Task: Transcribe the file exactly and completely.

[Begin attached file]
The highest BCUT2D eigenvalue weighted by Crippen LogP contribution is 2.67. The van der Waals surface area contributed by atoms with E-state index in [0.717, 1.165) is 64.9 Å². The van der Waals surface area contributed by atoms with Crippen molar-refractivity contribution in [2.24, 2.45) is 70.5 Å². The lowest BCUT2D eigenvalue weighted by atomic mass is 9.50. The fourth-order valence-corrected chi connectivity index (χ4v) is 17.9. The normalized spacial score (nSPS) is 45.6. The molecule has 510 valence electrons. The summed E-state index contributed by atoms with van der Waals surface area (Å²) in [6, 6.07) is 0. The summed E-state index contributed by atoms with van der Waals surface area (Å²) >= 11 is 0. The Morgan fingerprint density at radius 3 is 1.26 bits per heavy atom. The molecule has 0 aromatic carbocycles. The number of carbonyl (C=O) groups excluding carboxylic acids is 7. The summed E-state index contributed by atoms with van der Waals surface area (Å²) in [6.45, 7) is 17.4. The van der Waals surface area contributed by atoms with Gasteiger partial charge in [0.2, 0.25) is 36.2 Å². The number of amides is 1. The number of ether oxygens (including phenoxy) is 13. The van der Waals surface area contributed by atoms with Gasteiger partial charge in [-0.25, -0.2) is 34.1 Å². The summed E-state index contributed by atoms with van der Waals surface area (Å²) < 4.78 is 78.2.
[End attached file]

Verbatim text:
The highest BCUT2D eigenvalue weighted by Crippen LogP contribution is 2.67. The van der Waals surface area contributed by atoms with E-state index in [0.717, 1.165) is 64.9 Å². The van der Waals surface area contributed by atoms with Crippen molar-refractivity contribution in [2.24, 2.45) is 70.5 Å². The lowest BCUT2D eigenvalue weighted by atomic mass is 9.50. The fourth-order valence-corrected chi connectivity index (χ4v) is 17.9. The normalized spacial score (nSPS) is 45.6. The molecule has 510 valence electrons. The summed E-state index contributed by atoms with van der Waals surface area (Å²) in [6, 6.07) is 0. The summed E-state index contributed by atoms with van der Waals surface area (Å²) >= 11 is 0. The Morgan fingerprint density at radius 3 is 1.26 bits per heavy atom. The molecule has 0 aromatic carbocycles. The number of carbonyl (C=O) groups excluding carboxylic acids is 7. The summed E-state index contributed by atoms with van der Waals surface area (Å²) in [6.45, 7) is 17.4. The van der Waals surface area contributed by atoms with Gasteiger partial charge in [0.2, 0.25) is 36.2 Å². The number of amides is 1. The number of ether oxygens (including phenoxy) is 13. The van der Waals surface area contributed by atoms with Gasteiger partial charge in [-0.25, -0.2) is 34.1 Å². The summed E-state index contributed by atoms with van der Waals surface area (Å²) < 4.78 is 78.2.